This is a piece of no nonsense advice directed to young men by Jordon Peterson. Millions of men listen to Peterson because he is like a father figure, representing a man who cares for them, who is concerned for their well-being and speaks with authority into their lives. He express deep empathy for their plight in the cultural wars. When they are told men are dangerous, of little use to society and needing to deal with their “toxic masculinity,” Peterson is a breath of fresh air, tapping into an inner void of immature, passiveness in men, who are confused, needing affirmation in their masculine souls. .
Shane Morris wrote a piece about the earnestness of Peterson observing how he speaks to men without a trace of irony, mockery or pretense of superiority. “You know what? You’re not a monster, and you’re not an idiot, and you’re not what’s wrong with the world, and I understand you’re feeling lost and don’t know what to do with your life. But resentment and blaming other people is not going to get you anywhere. I’m here to help you find your way out of the black hole of impotence and I want you to start by cleaning your room.”
Much of the negative reaction to Peterson is prompted by a culture that has become more rights-centered rather than responsible-centered. Dennis Prager wisely notes, “It is not good for either sex to be rights-preoccupied, but it is particularly devastating to developing men, as men are supposed to be obligation-directed.” He asks the question, “Is America still making men?” We might also ask, “If you think tough men are dangerous wait until you see what weak men are capable of.”
As young men listen to Peterson he gives them direction and sense of purpose to their lives. Many are not able to bring order into their daily lives. Peterson tells them to simply start by “cleaning up their rooms.” Men who are drawn to Peterson live like orphans in a wasteland of conflicting points of view, leaving them unable to move forward with any conviction of making a difference in their lives and others. Peterson doesn’t give easy answers. “To be fully human and fully worthy of responsility is to fight your entire life to bring order to chaos, to make an imprint upon the world in some meaningful way.”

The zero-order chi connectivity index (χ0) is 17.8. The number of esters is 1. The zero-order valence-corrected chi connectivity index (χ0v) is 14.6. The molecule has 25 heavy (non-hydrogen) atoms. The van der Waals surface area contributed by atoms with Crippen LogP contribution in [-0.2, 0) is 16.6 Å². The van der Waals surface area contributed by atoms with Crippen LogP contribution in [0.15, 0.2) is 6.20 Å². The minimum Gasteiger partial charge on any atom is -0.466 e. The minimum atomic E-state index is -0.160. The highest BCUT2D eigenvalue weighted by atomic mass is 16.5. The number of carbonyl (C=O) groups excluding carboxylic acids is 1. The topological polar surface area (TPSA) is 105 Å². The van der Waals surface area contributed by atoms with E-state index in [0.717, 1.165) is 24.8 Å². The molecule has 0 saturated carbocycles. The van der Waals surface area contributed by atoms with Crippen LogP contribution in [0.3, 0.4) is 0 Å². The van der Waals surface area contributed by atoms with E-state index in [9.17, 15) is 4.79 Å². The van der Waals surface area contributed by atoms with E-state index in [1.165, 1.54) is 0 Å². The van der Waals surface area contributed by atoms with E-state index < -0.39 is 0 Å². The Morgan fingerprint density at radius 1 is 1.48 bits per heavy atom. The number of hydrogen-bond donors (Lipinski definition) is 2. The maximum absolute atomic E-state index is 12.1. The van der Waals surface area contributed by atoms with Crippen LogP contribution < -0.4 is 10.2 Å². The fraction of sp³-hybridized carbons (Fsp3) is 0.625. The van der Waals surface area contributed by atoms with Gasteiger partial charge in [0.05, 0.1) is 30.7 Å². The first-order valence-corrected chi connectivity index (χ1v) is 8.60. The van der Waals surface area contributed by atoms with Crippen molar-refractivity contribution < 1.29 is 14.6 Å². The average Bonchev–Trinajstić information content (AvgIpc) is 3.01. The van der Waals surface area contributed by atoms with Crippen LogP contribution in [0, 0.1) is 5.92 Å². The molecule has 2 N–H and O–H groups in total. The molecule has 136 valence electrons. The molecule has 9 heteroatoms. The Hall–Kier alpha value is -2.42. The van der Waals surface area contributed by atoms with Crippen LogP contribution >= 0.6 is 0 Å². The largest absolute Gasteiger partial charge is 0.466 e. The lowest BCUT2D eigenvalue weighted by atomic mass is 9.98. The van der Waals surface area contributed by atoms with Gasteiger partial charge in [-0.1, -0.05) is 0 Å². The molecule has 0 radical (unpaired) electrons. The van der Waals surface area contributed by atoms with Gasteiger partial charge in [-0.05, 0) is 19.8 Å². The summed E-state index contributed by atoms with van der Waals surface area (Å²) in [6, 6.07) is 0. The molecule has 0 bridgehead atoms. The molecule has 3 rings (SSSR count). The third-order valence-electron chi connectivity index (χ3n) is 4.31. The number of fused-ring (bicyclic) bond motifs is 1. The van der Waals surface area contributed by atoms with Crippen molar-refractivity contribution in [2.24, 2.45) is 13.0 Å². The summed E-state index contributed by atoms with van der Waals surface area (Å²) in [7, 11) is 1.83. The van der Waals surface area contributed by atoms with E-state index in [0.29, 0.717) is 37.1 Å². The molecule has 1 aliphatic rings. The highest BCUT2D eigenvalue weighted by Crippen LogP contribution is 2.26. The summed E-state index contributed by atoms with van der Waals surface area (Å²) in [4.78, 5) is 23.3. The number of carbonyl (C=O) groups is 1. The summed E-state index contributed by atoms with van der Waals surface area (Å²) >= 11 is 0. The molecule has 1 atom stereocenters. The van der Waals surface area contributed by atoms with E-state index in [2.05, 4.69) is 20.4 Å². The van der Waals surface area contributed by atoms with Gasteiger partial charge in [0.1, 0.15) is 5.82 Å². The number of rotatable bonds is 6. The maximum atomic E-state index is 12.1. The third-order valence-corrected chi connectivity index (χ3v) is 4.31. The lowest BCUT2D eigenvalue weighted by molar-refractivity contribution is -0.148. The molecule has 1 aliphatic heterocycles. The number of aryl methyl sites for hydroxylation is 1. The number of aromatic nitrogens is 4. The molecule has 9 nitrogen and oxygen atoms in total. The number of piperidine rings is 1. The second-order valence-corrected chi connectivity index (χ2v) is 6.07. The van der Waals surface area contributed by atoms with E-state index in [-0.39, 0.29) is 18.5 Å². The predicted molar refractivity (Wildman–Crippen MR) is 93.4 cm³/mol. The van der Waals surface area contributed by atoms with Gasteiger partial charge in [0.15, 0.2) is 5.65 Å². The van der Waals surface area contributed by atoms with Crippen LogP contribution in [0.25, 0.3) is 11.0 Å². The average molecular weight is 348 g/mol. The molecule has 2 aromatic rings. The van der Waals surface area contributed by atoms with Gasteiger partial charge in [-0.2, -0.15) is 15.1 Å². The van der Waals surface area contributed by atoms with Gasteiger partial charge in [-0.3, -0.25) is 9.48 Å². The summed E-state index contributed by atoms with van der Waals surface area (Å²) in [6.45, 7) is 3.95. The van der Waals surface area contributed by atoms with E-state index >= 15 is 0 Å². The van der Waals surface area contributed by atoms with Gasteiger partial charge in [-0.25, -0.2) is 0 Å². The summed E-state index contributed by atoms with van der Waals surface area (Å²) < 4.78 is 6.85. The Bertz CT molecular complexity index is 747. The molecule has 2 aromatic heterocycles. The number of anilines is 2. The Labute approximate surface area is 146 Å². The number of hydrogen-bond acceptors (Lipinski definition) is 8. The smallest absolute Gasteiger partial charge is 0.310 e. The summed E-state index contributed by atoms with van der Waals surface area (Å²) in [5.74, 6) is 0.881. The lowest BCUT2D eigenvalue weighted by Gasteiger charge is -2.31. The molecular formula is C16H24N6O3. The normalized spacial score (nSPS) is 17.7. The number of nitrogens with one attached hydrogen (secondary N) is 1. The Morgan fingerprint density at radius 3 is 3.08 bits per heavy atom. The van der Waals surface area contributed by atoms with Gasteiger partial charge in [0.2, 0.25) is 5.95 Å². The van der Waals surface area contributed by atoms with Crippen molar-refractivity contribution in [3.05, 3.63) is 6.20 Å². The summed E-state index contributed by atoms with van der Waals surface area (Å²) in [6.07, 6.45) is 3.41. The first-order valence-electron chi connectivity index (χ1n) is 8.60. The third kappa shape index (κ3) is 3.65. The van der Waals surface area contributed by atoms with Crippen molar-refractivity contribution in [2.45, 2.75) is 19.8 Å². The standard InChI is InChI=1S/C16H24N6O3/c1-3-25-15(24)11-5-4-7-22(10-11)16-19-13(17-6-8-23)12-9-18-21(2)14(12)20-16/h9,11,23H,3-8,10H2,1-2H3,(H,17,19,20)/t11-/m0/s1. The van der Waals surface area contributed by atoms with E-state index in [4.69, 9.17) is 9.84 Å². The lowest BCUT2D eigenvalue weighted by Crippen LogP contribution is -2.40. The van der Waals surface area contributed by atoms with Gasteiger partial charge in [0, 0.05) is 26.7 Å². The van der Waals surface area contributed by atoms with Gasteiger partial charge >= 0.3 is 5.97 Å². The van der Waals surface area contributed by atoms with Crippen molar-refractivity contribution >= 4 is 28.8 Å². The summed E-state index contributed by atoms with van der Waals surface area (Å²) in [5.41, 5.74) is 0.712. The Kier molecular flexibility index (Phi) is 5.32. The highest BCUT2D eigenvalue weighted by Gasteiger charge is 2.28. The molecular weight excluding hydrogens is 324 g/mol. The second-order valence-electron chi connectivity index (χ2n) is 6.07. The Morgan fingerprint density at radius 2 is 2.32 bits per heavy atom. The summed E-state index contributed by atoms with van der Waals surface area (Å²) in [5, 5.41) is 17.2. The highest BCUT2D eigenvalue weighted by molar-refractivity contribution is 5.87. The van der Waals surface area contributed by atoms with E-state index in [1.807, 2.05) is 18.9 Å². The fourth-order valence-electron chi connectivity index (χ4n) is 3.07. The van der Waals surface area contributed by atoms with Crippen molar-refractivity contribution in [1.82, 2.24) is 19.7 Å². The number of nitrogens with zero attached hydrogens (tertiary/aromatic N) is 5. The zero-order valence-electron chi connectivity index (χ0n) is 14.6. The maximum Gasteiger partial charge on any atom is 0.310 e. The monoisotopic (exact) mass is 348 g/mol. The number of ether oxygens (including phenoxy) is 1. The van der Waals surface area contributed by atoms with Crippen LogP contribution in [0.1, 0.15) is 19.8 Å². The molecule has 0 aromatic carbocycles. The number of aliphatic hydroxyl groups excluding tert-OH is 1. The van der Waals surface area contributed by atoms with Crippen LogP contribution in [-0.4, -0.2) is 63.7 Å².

While Peterson is not a follower of Jesus, he gives advice that speaks to the inner reality that every man faces. Life is hard, we have to choose. He speaks with earnestness and passion. He can be misunderstood. For example – “It’s very helpful for people to hear that they should make themselves competent and dangerous and take their proper place in the world.” In other words, if we are going to stand for something, we need to be willing to sacrifice. You could become dangerous. Jesus said, “If anyone wants to follow me, let him deny himself, take up his cross and follower me” (Matt. 16:24).
The essence of the masculine is taking the initiative; speaking and acting according to the truth. Peterson’s words remind me of many of the exhortations found in the first chapters of Proverbs. For example, “Listen, my son, to a father’s instruction; pay attention and gain understanding. I give you sound learning, so do not forsake my teaching” (Prov. 4:1-2). His sincerity is felt as he sees the wreckage of the lives of young men without direction today. Later on in Proverbs 4 we read, “But the way of the wicked is like deep darkness; they do not know what makes them stumble” (v19).